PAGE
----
Hiring a Minnesota estate planning lawyer to draft legal documents to provide for your heirs is only the first step to ensure that your property is distributed as you desire after your death. You still need to ensure that your property is titled in such a way as to take full advantage of your Will and/or Trust.
And, while you’re at it, review your beneficiary designations because some assets override any language in your Will or Trust documents and pass to whomever you named as the beneficiary. For example, life insurance proceeds and retirement benefits are paid to your designated beneficiary. Similarly, bank accounts designated as Payable on Death (also known as P.O.D. accounts), and securities accounts designated as Transfer on Death (also known as T.O.D. accounts) also transfer to whomever you named as beneficiaries.
Here is a list of 10 mistakes that too often spoil your best-laid plans:
Mistake #1: Holding real estate, or more than $50,000 in assets, in your individual name. Either holding will cause your estate to go through probate in Minnesota at your death. The disadvantages of going through probate are the expense, the time delays, the hassle and the lack of privacy, given that probate records are public documents. Solution: Hold most of your assets, including your real estate, in your Trust, or in joint tenancy, so as to escape the probate requirement.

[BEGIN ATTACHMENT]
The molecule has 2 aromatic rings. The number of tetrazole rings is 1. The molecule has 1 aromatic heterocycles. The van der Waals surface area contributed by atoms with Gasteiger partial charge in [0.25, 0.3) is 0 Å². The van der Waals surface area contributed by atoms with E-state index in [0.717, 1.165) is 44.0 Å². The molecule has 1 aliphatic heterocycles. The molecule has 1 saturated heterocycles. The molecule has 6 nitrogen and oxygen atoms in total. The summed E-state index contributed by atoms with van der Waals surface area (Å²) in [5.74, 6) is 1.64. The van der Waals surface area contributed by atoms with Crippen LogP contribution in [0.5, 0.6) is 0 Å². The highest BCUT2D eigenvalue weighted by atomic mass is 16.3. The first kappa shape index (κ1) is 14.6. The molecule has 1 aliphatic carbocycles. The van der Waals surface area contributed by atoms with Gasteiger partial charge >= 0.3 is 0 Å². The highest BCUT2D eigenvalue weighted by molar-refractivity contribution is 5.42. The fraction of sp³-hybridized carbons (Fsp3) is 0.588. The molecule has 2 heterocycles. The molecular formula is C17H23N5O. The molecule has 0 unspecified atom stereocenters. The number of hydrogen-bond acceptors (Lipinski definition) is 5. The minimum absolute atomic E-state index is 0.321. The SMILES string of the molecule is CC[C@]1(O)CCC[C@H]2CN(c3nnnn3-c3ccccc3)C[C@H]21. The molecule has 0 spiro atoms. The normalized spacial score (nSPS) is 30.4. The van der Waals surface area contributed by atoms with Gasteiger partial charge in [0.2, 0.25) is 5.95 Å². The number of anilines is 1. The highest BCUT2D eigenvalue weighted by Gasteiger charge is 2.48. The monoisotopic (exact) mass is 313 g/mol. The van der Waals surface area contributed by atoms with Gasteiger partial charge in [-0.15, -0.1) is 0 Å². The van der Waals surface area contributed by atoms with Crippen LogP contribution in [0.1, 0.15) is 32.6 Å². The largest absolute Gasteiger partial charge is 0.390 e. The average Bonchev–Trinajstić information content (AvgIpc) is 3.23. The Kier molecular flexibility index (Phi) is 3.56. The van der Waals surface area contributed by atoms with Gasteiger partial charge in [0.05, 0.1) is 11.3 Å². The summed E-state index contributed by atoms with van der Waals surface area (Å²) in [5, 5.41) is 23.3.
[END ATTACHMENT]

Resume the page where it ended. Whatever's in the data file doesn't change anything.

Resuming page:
Mistake #2: Designating “my estate” as the beneficiary. This designation will subject the asset to the probate process. Similarly, if you fail to name a beneficiary on your life insurance policy, for example, the proceeds will be paid to your estate. Solution: Designate the name of an individual or your Trust as the beneficiary.
Mistake #3: Designating a minor child as a beneficiary. Minors (under age 18) can’t convey or mortgage real estate under most circumstances under Minnesota law. Even if your child is now a young adult, he or she may not be mature enough to properly use the windfall from an inheritance. Solution: Set up a Trust to enable your hand-picked trustee to manage your assets for the benefit of your children while they are young, and to distribute the assets to them at more mature ages according to a timetable that you specify in your Trust document.